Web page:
Our decision to have a second child was made before we were married. On a road trip to the Saratoga Springs Jazz Festival my fiancé, Brian, and I, with multiple hours to kill, tried to address life’s big issues. We discussed where we wanted to live. What our job ambitions were. And, of course, how many children we each wanted to have.
I quickly set Brian’s expectations to an appropriate level. He came from a family of five children. If he was looking for a similar number of offspring, he was marrying the wrong girl. I was still trying to wrap my brain around one. We happily settled on two.
I was 31 when I became pregnant with our first. I was given options for prenatal testing: alpha-fetoprotein test (AFP), amniocentesis, and high-level ultrasound. My OB/GYN sent me home with a folder stuffed with pamphlets and I readied myself for another “life conversation.” The AFP was non-invasive and performed at week 15 of pregnancy. There was no risk associated with it. We agreed to the AFP but opted out of the amniocentesis because I was young and healthy. We felt confident following the AFP with an ultrasound. We did not want to know the sex of the baby but were told that physical anomalies could be detected.
Our AFP came back normal. Our ultrasound looked fine. No one was concerned. Everything seemed to be going as planned.
And then Amanda was born three weeks early, with Down syndrome, a gaping hole in her heart and an abnormal narrowing of the central air passages, or airway stenosis.
We began an odyssey of hospital stays, doctor appointments, therapies, and support groups. It took us three years to get to a place where we felt she was medically stable. Yes, she had a tracheostomy to assist with breathing, but we had managed to stay out of intensive care for well over a year.
Our life, which had been on “hospital hold,” was finally able to swing into full gear. We RV’d cross country. We day-tripped to the beach. We went to restaurants. Amanda entered preschool. We were living our version of a normal life. Thus we began contemplating child No. 2.
We had been married nine years; I was 35 and Brian was 36. We wondered: Could we handle another child with special needs? Was it fair to Amanda to add another child to the family? Was our marriage strong enough to bear whatever might come?
Our vision of family had always included more than one child. We saw, through a support group for families of children with Down syndrome, the benefit of sibling interaction, including compassion, nurturing, acceptance and inherent learning. We asked: Should we deny Amanda this opportunity because we were afraid?
We believed we should put our children first—and then the answer was obvious. I talked to my doctor about prenatal testing. We decided to forgo both the AFP blood test and amniocentesis. Studies have shown the inaccuracies of the AFP, which our previous experience confirmed. The amniocentesis was invasive and had inherent risk. The results didn’t matter. We were of the same mind—that we would not terminate a pregnancy regardless of the test results.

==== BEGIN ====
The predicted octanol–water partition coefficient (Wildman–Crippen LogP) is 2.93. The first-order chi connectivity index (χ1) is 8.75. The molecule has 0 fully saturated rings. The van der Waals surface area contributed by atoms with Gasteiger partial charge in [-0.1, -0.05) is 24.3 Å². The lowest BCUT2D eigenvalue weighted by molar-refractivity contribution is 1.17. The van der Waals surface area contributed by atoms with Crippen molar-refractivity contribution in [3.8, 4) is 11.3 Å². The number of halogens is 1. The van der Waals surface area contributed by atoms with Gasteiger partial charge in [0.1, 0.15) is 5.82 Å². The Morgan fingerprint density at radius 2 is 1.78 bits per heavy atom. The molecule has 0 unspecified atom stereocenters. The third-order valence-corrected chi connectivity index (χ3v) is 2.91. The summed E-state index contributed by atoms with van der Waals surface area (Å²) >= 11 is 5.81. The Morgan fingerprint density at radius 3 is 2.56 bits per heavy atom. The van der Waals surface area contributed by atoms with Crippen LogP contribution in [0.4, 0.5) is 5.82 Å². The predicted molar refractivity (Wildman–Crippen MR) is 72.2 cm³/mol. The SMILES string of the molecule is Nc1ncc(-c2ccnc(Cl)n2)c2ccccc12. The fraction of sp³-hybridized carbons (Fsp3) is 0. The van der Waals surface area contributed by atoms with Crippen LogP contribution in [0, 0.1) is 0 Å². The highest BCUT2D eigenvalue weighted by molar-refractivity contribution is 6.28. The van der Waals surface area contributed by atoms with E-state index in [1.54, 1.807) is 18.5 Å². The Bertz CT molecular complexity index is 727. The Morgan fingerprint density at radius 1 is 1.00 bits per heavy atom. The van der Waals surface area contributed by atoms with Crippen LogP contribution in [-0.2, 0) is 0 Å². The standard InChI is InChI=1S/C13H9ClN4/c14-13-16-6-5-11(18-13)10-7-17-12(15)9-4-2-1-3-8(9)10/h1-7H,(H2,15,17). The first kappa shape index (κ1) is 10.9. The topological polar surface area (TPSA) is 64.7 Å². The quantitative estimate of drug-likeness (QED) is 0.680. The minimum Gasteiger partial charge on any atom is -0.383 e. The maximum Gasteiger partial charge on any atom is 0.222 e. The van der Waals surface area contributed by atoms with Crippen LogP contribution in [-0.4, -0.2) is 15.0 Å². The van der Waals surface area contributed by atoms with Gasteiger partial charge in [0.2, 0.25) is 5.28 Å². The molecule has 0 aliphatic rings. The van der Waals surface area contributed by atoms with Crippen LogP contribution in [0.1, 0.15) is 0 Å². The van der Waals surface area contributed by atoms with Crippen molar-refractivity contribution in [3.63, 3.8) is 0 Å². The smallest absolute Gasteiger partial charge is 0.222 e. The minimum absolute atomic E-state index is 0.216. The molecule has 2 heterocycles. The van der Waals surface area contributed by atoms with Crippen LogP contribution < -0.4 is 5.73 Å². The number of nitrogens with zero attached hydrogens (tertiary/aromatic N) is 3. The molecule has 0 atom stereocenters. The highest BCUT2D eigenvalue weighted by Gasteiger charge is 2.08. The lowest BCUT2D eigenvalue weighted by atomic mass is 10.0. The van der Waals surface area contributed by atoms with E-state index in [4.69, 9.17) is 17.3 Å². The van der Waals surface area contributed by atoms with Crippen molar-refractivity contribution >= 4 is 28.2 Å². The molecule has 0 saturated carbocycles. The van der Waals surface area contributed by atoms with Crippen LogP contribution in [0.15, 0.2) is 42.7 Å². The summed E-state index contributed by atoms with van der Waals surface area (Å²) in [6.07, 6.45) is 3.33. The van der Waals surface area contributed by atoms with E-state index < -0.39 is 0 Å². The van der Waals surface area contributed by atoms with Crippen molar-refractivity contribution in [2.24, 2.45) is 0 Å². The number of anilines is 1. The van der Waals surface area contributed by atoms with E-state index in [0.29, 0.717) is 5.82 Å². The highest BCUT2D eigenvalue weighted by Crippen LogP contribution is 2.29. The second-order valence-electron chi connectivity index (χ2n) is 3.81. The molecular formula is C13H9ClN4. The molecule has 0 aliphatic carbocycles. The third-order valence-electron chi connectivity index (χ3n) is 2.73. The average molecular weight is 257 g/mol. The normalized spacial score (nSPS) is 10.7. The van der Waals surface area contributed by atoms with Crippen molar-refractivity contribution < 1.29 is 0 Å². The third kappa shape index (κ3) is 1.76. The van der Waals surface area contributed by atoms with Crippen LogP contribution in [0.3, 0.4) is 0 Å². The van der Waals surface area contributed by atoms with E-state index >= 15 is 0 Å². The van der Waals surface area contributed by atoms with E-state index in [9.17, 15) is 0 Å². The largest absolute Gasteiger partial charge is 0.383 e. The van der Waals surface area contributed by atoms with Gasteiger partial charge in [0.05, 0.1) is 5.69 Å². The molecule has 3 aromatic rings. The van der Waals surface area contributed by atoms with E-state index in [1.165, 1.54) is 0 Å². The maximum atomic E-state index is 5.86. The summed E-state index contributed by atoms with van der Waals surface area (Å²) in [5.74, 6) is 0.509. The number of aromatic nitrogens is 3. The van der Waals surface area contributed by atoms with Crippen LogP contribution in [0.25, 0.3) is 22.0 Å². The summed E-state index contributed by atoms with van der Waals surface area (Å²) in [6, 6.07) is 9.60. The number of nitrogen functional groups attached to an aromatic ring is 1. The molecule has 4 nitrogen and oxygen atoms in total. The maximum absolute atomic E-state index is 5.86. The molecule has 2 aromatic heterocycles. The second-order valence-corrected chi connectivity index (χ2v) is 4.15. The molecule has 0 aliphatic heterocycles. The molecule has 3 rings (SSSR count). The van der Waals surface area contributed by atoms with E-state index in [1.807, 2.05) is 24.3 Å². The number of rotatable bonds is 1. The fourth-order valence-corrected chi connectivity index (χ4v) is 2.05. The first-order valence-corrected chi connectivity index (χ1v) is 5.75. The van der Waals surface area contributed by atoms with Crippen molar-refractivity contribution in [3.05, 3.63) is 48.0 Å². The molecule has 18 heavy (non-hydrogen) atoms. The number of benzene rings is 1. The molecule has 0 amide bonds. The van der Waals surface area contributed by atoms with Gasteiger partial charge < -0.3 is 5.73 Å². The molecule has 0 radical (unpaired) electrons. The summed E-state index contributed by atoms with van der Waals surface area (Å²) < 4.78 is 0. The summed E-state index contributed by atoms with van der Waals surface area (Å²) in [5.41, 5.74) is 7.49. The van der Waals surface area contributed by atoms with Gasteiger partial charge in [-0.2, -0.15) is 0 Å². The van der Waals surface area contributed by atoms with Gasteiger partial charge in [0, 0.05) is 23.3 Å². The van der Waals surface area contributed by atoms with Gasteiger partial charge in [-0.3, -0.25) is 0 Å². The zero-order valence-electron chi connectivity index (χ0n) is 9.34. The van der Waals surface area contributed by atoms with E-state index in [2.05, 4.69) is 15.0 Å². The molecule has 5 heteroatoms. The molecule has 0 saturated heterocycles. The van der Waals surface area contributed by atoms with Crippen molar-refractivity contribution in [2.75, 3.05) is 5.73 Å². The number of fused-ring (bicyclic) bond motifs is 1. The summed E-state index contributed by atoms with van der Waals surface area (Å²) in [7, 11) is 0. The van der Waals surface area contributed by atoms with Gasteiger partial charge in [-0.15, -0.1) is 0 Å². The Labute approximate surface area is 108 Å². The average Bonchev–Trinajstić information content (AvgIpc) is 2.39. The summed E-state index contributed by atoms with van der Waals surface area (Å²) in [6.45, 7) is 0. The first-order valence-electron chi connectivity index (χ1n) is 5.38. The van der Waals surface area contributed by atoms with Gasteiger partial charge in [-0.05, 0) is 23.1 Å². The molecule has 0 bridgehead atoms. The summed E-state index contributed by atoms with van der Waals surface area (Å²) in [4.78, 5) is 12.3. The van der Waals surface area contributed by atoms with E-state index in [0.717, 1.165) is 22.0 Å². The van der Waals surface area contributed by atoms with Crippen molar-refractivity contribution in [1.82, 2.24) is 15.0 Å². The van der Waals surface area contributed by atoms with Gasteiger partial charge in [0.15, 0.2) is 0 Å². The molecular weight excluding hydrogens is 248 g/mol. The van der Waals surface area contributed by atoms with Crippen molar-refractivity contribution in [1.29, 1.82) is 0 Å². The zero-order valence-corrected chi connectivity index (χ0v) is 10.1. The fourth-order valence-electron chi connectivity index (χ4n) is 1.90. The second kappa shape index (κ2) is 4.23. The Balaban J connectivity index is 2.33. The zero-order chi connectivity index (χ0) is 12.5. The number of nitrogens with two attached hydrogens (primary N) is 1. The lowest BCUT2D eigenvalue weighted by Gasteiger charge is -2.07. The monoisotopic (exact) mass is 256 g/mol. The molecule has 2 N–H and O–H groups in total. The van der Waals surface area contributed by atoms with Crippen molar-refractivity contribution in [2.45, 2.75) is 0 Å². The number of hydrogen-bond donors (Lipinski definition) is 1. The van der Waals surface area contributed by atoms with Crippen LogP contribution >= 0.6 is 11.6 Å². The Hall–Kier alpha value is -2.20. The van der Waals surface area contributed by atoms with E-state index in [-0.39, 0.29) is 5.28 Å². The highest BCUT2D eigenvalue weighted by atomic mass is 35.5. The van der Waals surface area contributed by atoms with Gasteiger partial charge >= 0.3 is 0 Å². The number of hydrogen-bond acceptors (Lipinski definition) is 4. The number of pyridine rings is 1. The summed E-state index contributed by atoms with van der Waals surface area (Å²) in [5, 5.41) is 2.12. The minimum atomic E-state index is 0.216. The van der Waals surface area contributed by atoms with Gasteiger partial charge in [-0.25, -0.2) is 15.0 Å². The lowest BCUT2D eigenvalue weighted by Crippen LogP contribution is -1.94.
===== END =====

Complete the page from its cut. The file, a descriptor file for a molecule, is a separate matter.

I knew couples who had received their diagnosis of Down syndrome prenatally. When you have a diagnosis, but no baby, all your focus is on the diagnosis. The Internet is friend and foe. Hours can be spent researching the possible issues that come with a diagnosis.
When my daughter was born, what kept me centered amid all the worrying diagnoses was . . . my daughter. I could not imagine having all that information without having a baby to hold. With a baby in my arms, I could look at her beautiful face. I could snuggle her sweet body. I could push away all the fears of what might or might not be.
Because I am tall, with a long torso, I was able to hide “Baby Bubba,” as we called it, for quite some time. But eventually our decision to add to our family became apparent.
I had not expected censure. Maybe I was naïve. Family members voiced concern: “Are you sure you are up for this?” “Your life was just settling down, didn’t you want to enjoy that for a while?” “Was this planned?”
But it was the strangers who threw me for a loop. They would see me with Amanda in the grocery store or on the playground and ask questions or make assumptions. “Did you know with your first?” “You are going to be tested, aren’t you?” “You are certainly going to have your work cut out for you.” “My, aren’t you brave.” Others simply showed their disapproval on their faces.
I wanted to tell them you can never know what might happen. Sitting in the hospital for two years, we saw what brought other families there for treatment: children suffered terrible accidents, babies with no diagnosis developed life-threatening diseases. Given the option, would the parents of those children have changed their life plan? Does anyone ever ask that question?
My second pregnancy—thankfully—was uneventful. Curious as to the sex, we did opt for an ultrasound. We were rewarded with a three-legged salute. Baby Bubba was a boy.
It was 6:30 a.m. when we left for the hospital the day Jason was born. I tiptoed into Amanda’s bedroom to give her a kiss on the cheek. My baby girl would no longer be the baby. This was the last time I would see her as my only child. I wondered, would she love her baby brother, or would she be mad she had to share her world?
We would soon find out. Our life as a family of four was about to begin.
Deborah Cavanagh lives in Manlius with her husband and two children. She has written for local organizations supporting children and adults with special needs and publishes the blog www.momofmanyneeds.com.